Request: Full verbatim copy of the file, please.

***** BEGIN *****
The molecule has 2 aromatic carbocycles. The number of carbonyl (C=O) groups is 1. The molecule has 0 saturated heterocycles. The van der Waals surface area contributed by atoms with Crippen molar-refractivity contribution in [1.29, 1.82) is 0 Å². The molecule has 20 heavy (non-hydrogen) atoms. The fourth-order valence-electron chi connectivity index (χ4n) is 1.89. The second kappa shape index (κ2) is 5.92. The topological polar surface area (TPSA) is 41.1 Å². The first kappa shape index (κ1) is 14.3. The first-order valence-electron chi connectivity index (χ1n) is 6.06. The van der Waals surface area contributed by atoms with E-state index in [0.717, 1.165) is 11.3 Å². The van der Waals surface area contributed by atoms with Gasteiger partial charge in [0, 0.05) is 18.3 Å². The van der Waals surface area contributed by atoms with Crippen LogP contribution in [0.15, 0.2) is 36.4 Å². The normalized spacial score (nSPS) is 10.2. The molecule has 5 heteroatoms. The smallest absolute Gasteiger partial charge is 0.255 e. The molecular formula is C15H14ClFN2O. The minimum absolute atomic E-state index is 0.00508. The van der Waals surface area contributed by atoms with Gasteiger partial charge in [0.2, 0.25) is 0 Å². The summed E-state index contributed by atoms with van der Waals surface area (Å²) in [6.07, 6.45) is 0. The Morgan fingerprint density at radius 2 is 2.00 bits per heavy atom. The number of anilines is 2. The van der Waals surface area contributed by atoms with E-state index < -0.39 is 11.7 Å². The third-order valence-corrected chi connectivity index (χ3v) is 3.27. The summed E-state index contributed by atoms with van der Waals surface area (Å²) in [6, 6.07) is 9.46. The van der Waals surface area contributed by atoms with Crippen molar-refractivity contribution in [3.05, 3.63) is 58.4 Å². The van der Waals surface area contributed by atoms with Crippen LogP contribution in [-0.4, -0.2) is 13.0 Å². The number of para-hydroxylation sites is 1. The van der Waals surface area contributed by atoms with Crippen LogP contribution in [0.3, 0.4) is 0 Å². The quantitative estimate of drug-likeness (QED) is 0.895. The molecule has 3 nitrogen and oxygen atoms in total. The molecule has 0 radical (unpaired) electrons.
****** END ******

The molecule has 2 aromatic carbocycles. The number of carbonyl (C=O) groups is 1. The molecule has 0 saturated heterocycles. The van der Waals surface area contributed by atoms with Crippen molar-refractivity contribution in [1.29, 1.82) is 0 Å². The molecule has 20 heavy (non-hydrogen) atoms. The fourth-order valence-electron chi connectivity index (χ4n) is 1.89. The second kappa shape index (κ2) is 5.92. The topological polar surface area (TPSA) is 41.1 Å². The first kappa shape index (κ1) is 14.3. The first-order valence-electron chi connectivity index (χ1n) is 6.06. The van der Waals surface area contributed by atoms with E-state index in [0.717, 1.165) is 11.3 Å². The van der Waals surface area contributed by atoms with Gasteiger partial charge in [0, 0.05) is 18.3 Å². The van der Waals surface area contributed by atoms with Crippen LogP contribution in [0.15, 0.2) is 36.4 Å². The normalized spacial score (nSPS) is 10.2. The molecule has 5 heteroatoms. The smallest absolute Gasteiger partial charge is 0.255 e. The molecular formula is C15H14ClFN2O. The minimum absolute atomic E-state index is 0.00508. The van der Waals surface area contributed by atoms with Gasteiger partial charge in [0.2, 0.25) is 0 Å². The summed E-state index contributed by atoms with van der Waals surface area (Å²) in [6.07, 6.45) is 0. The Morgan fingerprint density at radius 2 is 2.00 bits per heavy atom. The number of anilines is 2. The van der Waals surface area contributed by atoms with E-state index < -0.39 is 11.7 Å². The third-order valence-corrected chi connectivity index (χ3v) is 3.27. The summed E-state index contributed by atoms with van der Waals surface area (Å²) in [6, 6.07) is 9.46. The van der Waals surface area contributed by atoms with Crippen molar-refractivity contribution in [3.05, 3.63) is 58.4 Å². The van der Waals surface area contributed by atoms with Crippen LogP contribution in [-0.4, -0.2) is 13.0 Å². The number of para-hydroxylation sites is 1. The van der Waals surface area contributed by atoms with Crippen LogP contribution in [0.3, 0.4) is 0 Å². The quantitative estimate of drug-likeness (QED) is 0.895. The molecule has 3 nitrogen and oxygen atoms in total. The molecule has 0 radical (unpaired) electrons.